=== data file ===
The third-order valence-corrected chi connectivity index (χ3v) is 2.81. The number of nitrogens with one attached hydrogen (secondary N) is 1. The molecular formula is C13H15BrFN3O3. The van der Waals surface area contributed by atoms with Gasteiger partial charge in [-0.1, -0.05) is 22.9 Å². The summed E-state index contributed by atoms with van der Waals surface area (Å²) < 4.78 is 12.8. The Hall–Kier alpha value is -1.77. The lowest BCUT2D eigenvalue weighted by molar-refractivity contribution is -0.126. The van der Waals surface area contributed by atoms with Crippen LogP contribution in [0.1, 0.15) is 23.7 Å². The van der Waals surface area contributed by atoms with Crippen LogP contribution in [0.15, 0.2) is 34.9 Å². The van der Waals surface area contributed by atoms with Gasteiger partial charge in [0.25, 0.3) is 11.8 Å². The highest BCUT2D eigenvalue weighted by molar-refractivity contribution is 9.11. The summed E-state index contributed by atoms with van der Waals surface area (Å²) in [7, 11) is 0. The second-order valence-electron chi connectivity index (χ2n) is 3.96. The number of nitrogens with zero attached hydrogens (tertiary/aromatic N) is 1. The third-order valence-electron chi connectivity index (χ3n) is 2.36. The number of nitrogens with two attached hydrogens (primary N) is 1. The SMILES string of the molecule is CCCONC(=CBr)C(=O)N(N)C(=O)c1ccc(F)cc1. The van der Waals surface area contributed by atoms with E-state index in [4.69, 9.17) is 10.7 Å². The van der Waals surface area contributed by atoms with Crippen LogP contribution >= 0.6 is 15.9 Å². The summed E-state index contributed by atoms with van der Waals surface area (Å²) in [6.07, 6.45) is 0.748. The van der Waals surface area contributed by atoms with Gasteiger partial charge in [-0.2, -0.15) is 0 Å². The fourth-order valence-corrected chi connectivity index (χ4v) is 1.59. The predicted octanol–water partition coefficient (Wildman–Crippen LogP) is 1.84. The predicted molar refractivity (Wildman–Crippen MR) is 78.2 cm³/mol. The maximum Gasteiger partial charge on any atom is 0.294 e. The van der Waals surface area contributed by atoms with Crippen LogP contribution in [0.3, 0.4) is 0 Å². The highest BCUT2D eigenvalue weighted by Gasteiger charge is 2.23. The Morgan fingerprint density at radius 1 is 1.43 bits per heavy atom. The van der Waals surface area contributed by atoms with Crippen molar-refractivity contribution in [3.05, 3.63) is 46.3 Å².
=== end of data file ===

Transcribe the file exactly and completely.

The third-order valence-corrected chi connectivity index (χ3v) is 2.81. The number of nitrogens with one attached hydrogen (secondary N) is 1. The molecular formula is C13H15BrFN3O3. The van der Waals surface area contributed by atoms with Gasteiger partial charge in [-0.1, -0.05) is 22.9 Å². The summed E-state index contributed by atoms with van der Waals surface area (Å²) < 4.78 is 12.8. The Hall–Kier alpha value is -1.77. The lowest BCUT2D eigenvalue weighted by molar-refractivity contribution is -0.126. The van der Waals surface area contributed by atoms with Crippen LogP contribution in [0.1, 0.15) is 23.7 Å². The van der Waals surface area contributed by atoms with Crippen LogP contribution in [0.15, 0.2) is 34.9 Å². The van der Waals surface area contributed by atoms with Gasteiger partial charge in [0.25, 0.3) is 11.8 Å². The highest BCUT2D eigenvalue weighted by molar-refractivity contribution is 9.11. The summed E-state index contributed by atoms with van der Waals surface area (Å²) in [7, 11) is 0. The second-order valence-electron chi connectivity index (χ2n) is 3.96. The number of nitrogens with zero attached hydrogens (tertiary/aromatic N) is 1. The third-order valence-electron chi connectivity index (χ3n) is 2.36. The number of nitrogens with two attached hydrogens (primary N) is 1. The SMILES string of the molecule is CCCONC(=CBr)C(=O)N(N)C(=O)c1ccc(F)cc1. The van der Waals surface area contributed by atoms with E-state index in [4.69, 9.17) is 10.7 Å². The van der Waals surface area contributed by atoms with Crippen LogP contribution >= 0.6 is 15.9 Å². The summed E-state index contributed by atoms with van der Waals surface area (Å²) in [6.07, 6.45) is 0.748. The van der Waals surface area contributed by atoms with Gasteiger partial charge in [-0.2, -0.15) is 0 Å². The fourth-order valence-corrected chi connectivity index (χ4v) is 1.59. The predicted octanol–water partition coefficient (Wildman–Crippen LogP) is 1.84. The predicted molar refractivity (Wildman–Crippen MR) is 78.2 cm³/mol. The maximum Gasteiger partial charge on any atom is 0.294 e. The van der Waals surface area contributed by atoms with Crippen LogP contribution in [0.3, 0.4) is 0 Å². The highest BCUT2D eigenvalue weighted by Gasteiger charge is 2.23. The Morgan fingerprint density at radius 1 is 1.43 bits per heavy atom. The van der Waals surface area contributed by atoms with Crippen molar-refractivity contribution in [3.05, 3.63) is 46.3 Å².